Krull (1983) download yts

Synopsis


Added By: Kaiac
Downloaded 21,423 times
July 16, 2016 at 12:08 PM

Director

Cast

Liam Neeson as Kegan
Francesca Annis as Widow of the Web
Lindsay Crouse as Princess Lyssa
720p 1080p
870.90 MB
1280*720
PG
23.976 fps
1hr 56 min
P/S Unknown
1.85 GB
1920*1080
PG
23.976 fps
1hr 56 min
P/S Unknown

Movie Reviews

Reviewed by raimi3 7 / 10

A gem from the Fantasy Boom of the 80's

This has always been one of my favorite movies for some reason. That doesn't necessarily mean that it's good; just that I like watching it.

I highly recommend this movie to anyone searching for a good fantasy title from the 80's. I would put "Krull" right up there with Ladyhawke, both Conan's, Willow, and the Dark Crystal.

What separates this fantasy film from the others is a plot involving a more science fiction- type element. Visitors from somewhere in space have landed on a planet named Krull to wreak havoc. After they snag up our hero, Prince Colwyn's bride-to-be, he goes on a quest to save her with the help of a star-shaped boomerang with knives called the Glaive and a band of strange characters including a cyclops and a goofy guy who can change into animals.

Good time fun worth the rental price. What else do you need here?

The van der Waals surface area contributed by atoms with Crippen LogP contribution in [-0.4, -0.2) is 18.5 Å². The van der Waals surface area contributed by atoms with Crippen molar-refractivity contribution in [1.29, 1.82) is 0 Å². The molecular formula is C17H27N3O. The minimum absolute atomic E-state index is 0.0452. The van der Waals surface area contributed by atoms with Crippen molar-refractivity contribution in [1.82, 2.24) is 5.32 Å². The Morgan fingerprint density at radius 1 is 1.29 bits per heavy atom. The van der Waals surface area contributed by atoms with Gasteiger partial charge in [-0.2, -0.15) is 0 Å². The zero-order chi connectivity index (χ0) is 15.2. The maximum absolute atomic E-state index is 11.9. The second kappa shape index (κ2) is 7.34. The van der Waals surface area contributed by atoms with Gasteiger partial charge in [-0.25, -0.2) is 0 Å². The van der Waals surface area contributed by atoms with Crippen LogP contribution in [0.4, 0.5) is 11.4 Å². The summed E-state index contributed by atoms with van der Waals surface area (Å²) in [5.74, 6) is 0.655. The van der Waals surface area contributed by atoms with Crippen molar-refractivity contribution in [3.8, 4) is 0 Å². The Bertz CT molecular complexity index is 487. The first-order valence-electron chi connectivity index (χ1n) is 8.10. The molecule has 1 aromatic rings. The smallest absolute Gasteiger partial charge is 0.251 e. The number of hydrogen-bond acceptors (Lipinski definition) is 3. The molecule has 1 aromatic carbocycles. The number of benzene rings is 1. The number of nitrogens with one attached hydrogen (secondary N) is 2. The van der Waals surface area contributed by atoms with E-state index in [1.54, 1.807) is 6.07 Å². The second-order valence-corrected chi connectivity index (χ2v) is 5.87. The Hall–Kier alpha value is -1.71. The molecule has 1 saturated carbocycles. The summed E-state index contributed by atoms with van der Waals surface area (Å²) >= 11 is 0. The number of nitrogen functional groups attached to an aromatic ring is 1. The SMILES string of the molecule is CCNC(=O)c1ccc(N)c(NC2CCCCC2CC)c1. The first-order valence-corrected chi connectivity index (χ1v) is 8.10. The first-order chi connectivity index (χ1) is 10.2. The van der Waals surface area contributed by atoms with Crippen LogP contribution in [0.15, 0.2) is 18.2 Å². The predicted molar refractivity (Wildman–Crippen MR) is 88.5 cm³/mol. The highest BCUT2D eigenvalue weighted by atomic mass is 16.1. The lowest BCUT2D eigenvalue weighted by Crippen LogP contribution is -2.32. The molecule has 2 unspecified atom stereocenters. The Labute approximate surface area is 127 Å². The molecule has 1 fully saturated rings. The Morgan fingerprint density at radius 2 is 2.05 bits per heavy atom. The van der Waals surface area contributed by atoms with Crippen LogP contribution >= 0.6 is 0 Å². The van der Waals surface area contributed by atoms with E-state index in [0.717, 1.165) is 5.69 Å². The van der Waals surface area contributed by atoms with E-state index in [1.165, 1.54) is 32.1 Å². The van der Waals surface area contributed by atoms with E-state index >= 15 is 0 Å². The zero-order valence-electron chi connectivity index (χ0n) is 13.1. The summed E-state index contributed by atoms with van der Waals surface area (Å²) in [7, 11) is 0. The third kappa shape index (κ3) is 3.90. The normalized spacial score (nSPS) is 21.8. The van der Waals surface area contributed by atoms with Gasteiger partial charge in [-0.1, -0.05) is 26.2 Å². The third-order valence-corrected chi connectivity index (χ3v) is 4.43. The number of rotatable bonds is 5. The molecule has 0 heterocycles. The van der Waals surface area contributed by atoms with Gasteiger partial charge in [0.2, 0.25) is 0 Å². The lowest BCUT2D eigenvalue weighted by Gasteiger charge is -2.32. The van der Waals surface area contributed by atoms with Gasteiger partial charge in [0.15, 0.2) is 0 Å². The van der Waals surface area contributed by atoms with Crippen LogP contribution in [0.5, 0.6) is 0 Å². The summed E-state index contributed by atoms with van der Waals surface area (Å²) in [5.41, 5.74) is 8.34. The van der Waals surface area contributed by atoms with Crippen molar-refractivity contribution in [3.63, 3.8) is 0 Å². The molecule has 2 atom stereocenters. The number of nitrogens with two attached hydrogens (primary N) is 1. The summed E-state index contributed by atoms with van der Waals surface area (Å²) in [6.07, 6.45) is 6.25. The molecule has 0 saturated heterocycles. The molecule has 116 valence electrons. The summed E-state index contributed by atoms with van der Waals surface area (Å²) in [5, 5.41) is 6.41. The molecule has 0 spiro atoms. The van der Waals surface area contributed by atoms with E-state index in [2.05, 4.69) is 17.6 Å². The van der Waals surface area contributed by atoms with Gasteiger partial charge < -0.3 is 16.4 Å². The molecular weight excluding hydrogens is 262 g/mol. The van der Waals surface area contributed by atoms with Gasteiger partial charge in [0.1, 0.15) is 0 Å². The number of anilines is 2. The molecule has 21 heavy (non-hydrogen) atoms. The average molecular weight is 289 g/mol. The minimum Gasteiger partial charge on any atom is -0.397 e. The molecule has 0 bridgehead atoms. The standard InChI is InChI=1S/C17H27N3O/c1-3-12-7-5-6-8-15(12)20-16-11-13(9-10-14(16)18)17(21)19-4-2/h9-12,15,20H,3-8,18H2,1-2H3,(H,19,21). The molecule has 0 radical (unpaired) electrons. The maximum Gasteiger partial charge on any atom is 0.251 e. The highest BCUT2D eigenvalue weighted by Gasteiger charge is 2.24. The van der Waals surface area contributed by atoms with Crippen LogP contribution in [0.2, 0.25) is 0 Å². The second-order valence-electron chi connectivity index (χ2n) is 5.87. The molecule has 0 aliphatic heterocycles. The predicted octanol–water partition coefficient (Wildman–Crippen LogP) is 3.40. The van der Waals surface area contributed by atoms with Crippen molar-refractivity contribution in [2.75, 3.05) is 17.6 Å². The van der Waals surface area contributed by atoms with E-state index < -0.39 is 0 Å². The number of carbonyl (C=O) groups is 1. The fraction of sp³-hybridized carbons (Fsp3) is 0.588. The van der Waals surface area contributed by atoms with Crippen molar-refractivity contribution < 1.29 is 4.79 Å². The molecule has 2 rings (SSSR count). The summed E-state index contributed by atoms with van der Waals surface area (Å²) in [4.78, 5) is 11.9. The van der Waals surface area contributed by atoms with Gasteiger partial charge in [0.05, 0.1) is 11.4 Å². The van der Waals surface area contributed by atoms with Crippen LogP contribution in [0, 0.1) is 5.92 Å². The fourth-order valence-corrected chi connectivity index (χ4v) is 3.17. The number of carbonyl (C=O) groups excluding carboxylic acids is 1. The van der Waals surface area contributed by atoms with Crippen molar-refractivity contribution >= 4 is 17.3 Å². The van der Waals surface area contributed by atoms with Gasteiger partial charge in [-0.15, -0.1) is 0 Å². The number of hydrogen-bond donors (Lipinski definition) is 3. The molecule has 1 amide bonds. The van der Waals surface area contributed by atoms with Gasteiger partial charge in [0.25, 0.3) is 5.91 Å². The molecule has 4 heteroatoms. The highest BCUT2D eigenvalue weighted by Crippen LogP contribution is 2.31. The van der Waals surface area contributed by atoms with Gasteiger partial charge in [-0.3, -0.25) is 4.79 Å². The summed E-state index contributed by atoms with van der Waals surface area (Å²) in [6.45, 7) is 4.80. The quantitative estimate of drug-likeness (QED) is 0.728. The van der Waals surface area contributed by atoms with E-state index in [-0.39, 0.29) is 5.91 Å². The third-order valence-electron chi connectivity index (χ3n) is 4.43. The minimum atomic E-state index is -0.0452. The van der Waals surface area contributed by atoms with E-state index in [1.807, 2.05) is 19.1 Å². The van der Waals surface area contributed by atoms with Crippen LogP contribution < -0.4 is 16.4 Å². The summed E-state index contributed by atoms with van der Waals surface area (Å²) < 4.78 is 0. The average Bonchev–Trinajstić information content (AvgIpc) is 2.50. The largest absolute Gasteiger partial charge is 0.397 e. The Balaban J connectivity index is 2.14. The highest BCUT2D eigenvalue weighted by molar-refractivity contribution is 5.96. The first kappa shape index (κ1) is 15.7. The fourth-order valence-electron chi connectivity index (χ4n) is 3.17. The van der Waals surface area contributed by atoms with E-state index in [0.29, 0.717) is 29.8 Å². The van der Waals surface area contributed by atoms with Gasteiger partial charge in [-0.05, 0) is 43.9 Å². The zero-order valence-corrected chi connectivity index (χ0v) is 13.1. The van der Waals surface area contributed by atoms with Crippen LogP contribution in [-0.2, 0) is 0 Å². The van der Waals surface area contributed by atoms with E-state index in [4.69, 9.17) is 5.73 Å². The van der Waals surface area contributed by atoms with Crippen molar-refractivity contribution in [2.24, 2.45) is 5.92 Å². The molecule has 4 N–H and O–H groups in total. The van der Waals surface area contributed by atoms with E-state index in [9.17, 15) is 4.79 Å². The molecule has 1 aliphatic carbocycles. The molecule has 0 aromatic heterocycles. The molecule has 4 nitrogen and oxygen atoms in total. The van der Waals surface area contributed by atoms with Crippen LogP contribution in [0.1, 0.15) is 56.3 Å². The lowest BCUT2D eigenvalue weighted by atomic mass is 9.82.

For film buffs, check out early performances by Liam Neeson and Robbie Coltrane.

Reviewed by Li-1 5 / 10

I might regret saying this some time down the road, but Krull is a really fun 80s sci-fi/fantasy adventure.

Rating: *** out of ****

Enough people have tried comparing to Krull to Star Wars that I won't even bother emphasizing the similarities aside from the fact that Krull's mythology isn't half as well thought out, but it's just as fun as anything in George Lucas' space opus, and that's good enough to earn a recommendation from me; at the very least, this is easily among the best of its respective genre (better than, say The Sword and the Sorcerer or Willow), and it is to these standards one will immediately realize if this movie is up their alley or not. It probably isn't.

Set on a faraway world known as Krull, the film opens with the oncoming invasion of the Slayers, a fearsome, planet-conquering army led by the Beast, whose lair is a spacecraft shaped like a large mountain called the Black Fortress. They've clearly got the sword-wielding residents of Krull outmatched, as the Slayers are armed with laser, though they curiously still use horses as a means of transportation.

Knowing the only way to stave off the invaders is to unite, the planet's two warring kingdoms set aside their differences so that Prince Colwyn (Ken Marshall) and Princess Lyssa (Lysette Anthony) may be wed. In the middle of the wedding ceremony, the Slayers storm the palace, killing everyone except for Colwyn, and they take Lyssa back to the Fortress as a gift to the Beast. If this was really the extent of both kingdoms' armies, then I don't see how they could have stood even the slightest chance in a full-on war with the Slayers.